BEIRUT, Lebanon—A siege on Lebanon's American-backed government continued Saturday with tens of thousands of demonstrators sympathetic to the Shiite Muslim Hezbollah militia and its allies packing downtown Beirut and calling for the resignation of Prime Minister Fuad Saniora and his cabinet.
The demonstrators filled the roads surrounding the center of Beirut, where the prime minister's office is located, effectively shutting down the capital. Hezbollah gave every indication that it is prepared for the long haul: setting up long rows of tents, portable bathrooms and handing out cups of water and sandwiches. Groups of men tended charcoal pits to keep a regular supply for their hookah pipes.
"We have a target, ending the government, and we must achieve it," said Mohammed Khalil, a Hezbollah representative who was sitting with a group of men, all monitoring their walkie-talkies.
Asked if he expected the crowd to turn to violence, Khalil shrugged his shoulders and said, "it is up to them (Lebanese government troops), we want to demonstrate peacefully."
Saniora's government, mostly Christians and Sunni Muslims, has showed no sign of acquiescing.
While Lebanon is a sliver of a nation with a relatively small population of about 4 million, it has long been a battlefield for competing powers in the region. Between Beirut's glittering office buildings, there are still walls pocked by mortar shells, a reminder of the civil war that lasted from 1975 to 1990.
As is true in many other parts of the Middle East, there is in Lebanon an underlying friction: Will the country follow the American model of governance—preferred by Saniora—in which secular administrations pursue free market economies and work toward accommodation with Israel, or will it pursue something closer to Syria and Iran—preferred by Hezbollah—nations that resist U.S. influence and actively oppose Israel.
It is a question that shaped the comments of most Lebanese interviewed Saturday.
Many of those at the demonstration spoke not only about ending Saniora's government, but also of countering U.S. influence. And pro-Saniora officials interviewed Saturday said that they are trying to resist Syrian and Iranian influence.
Both sides agreed that there is potential for violence.
"I don't think the government will resign. I think we are going to see hard times in this country," said Mohammed Kabani, a Sunni Muslim parliament member who backs Saniora. "Whenever you have people in the streets, you cannot disregard the possibility of violence."
Leaning against a tent, and wearing a green ball cap, demonstration organizer Mohammed Marji said that the sooner the government resigns, the better.
"Our prime minister is doing the bidding of the Americans . . . he should leave as soon as possible," said Marji, a member of Amal, a Shiite organization aligned with Hezbollah. "If he doesn't, he will destroy this country, things will deteriorate badly."
The protests are the latest in a round of standoffs between Lebanon's U.S.-backed government and Hezbollah and other supporters of the Syrian government.
Syria was forced to withdraw its troops from Lebanon in 2005 after former Prime Minister Rafik Hariri was killed in a massive bombing downtown. Anti-Syrian factions in Lebanon immediately blamed Syria for the killing and called for an international inquiry.
More assassinations of anti-Syrian figures followed.
Hezbollah's hand was strengthened in the Shiite community after a 34-day war with Israel this summer that ended in something of stalemate—counted by Hezbollah as a victory because it was able, with less advanced weaponry, to withstand Israel's missile and bombing strikes.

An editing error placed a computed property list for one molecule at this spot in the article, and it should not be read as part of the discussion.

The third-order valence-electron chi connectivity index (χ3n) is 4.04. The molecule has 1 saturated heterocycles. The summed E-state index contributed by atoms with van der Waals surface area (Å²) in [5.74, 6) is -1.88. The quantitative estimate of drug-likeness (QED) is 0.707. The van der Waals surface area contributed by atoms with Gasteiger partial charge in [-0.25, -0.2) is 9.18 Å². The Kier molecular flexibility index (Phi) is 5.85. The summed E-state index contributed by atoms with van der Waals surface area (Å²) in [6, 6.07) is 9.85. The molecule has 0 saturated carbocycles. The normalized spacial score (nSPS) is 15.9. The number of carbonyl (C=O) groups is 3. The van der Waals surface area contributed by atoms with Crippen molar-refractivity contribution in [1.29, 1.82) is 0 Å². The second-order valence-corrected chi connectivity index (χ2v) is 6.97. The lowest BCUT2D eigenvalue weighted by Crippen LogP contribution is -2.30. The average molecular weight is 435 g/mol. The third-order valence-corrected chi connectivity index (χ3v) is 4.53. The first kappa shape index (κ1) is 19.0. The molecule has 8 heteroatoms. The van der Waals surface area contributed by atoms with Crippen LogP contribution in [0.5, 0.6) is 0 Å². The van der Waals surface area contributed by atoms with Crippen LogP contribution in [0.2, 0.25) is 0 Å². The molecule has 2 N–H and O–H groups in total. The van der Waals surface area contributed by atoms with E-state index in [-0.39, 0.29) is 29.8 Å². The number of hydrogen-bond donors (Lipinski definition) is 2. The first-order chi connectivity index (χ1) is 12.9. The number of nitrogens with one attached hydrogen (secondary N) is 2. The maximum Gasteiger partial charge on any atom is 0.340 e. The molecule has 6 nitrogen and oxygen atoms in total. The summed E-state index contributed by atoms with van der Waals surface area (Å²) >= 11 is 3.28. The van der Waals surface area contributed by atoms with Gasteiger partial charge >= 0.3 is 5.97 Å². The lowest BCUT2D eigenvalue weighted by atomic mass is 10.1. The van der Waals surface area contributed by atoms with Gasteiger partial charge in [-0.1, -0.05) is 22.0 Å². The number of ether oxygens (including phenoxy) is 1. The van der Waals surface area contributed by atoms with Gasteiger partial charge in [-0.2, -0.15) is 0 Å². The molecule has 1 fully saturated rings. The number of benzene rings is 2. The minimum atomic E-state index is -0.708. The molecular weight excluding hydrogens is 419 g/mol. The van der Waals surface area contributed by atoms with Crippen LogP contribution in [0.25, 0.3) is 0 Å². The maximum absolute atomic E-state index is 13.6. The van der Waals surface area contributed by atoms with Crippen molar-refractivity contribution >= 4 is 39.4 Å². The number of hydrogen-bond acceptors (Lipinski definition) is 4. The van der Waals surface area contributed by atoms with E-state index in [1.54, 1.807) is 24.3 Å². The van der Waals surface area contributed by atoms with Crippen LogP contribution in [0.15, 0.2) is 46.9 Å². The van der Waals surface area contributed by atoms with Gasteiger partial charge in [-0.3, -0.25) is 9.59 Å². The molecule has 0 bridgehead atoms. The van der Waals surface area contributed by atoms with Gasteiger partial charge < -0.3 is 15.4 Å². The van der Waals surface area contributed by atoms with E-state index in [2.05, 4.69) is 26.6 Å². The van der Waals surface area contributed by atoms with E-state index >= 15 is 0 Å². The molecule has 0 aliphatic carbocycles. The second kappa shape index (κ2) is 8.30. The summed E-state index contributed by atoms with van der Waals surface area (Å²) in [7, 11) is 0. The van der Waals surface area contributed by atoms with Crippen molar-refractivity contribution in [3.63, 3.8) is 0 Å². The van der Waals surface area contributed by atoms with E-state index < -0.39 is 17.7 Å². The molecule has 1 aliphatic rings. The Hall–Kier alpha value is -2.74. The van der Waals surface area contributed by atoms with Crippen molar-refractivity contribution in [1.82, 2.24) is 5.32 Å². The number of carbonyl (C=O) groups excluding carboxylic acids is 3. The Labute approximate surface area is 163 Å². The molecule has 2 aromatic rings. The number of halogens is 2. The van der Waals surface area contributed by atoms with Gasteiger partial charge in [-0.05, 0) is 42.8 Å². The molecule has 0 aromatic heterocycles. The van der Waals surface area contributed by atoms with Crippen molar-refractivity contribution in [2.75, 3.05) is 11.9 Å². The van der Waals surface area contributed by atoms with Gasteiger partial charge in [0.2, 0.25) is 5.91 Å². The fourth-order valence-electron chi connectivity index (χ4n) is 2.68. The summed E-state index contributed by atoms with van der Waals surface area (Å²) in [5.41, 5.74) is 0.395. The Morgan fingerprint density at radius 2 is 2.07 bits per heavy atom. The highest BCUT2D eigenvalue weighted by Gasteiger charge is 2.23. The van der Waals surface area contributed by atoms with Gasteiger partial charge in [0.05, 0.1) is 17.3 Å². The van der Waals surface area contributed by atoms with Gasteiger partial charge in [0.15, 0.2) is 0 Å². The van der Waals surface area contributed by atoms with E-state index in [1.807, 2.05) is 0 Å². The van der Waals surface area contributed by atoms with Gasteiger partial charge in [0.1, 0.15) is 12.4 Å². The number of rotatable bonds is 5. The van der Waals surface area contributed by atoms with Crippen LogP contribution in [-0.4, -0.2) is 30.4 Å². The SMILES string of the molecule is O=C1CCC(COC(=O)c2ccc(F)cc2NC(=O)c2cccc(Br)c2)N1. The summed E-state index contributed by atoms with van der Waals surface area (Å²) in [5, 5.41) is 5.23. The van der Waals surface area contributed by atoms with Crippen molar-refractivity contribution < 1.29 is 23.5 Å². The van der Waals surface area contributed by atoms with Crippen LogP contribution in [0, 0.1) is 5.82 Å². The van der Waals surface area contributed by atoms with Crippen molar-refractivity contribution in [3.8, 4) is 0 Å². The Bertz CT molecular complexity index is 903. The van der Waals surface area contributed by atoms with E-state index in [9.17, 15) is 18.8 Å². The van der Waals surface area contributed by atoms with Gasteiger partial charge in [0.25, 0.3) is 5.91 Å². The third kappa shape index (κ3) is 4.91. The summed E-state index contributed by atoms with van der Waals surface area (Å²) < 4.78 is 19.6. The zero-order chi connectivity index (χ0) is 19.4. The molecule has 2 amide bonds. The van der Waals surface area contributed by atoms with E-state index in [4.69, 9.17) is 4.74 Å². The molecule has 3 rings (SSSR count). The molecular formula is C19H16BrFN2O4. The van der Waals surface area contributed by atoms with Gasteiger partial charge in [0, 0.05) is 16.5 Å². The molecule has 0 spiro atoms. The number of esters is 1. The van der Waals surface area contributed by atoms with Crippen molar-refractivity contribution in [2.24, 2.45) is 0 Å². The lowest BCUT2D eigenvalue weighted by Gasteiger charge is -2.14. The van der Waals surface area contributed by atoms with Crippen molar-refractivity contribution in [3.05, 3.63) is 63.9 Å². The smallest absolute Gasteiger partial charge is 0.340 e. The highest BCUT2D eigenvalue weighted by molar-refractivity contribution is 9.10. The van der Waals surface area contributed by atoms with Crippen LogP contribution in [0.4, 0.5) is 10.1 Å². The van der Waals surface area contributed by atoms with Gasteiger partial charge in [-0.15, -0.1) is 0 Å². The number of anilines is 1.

Saniora, on the other hand, appeared ineffectual during the combat, pleading on TV—weeping at one point—for both sides to stop.
Early last month, a White House spokesman said there was evidence that Syria and Iran were planning to overthrow Saniora's government.
Hezbollah cabinet members and their allies had been protesting against Lebanese government plans to approve a United Nations tribunal to investigate Hariri's death. They also agitated for more cabinet seats, wanting the power to veto government action.
When it became apparent they were not going to have their way, all five Hezbollah and Amal cabinet members resigned on Nov. 11, and about a week later, Hezbollah's leader, Hassan Nasrallah, called for street protests to bring down the government.
After Nasrallah's call to action, Pierre Gemayel, a high-profile cabinet member who opposed Syria, was killed in a hail of gunfire in broad daylight.
A protest of hundreds of thousands of Christians and Sunni Muslims followed, and late last month, the remaining 18 cabinet members of the original 24 approved the United Nations measure.
On Friday, Hezbollah and its allies responded in kind, flooding Beirut's downtown streets and bringing the government and businesses to a standstill.
At the demonstration Saturday, a set of loud speakers played recorded speeches by Hezbollah officials and their allies, and thousands of people waved their Lebanese flags and cheered. When Hezbollah leader Hassan Nasrallah's voice boomed out, "we will stand side by side," a roar went through the crowd that shook the air.
Wandering through the crowd, a McClatchy reporter was approached by young men dressed in black who seemed very eager to discuss Hezbollah's merits.
One of them, Fouad Assaf, explained: "During the war we fled our house and Hezbollah gave us food and money"
Lebanese troops stood nearby, behind two rows of concertina wire and flanked by armored personnel carriers.
Interviewed by phone later in the evening, Hezbollah parliament member Ali Mokdad said the demonstrations were only the beginning.
"We have many plans for the future," Mokdad said. "This is just our first step. It has been planned out, day-by-day."
(c) 2006, McClatchy-Tribune Information Services.
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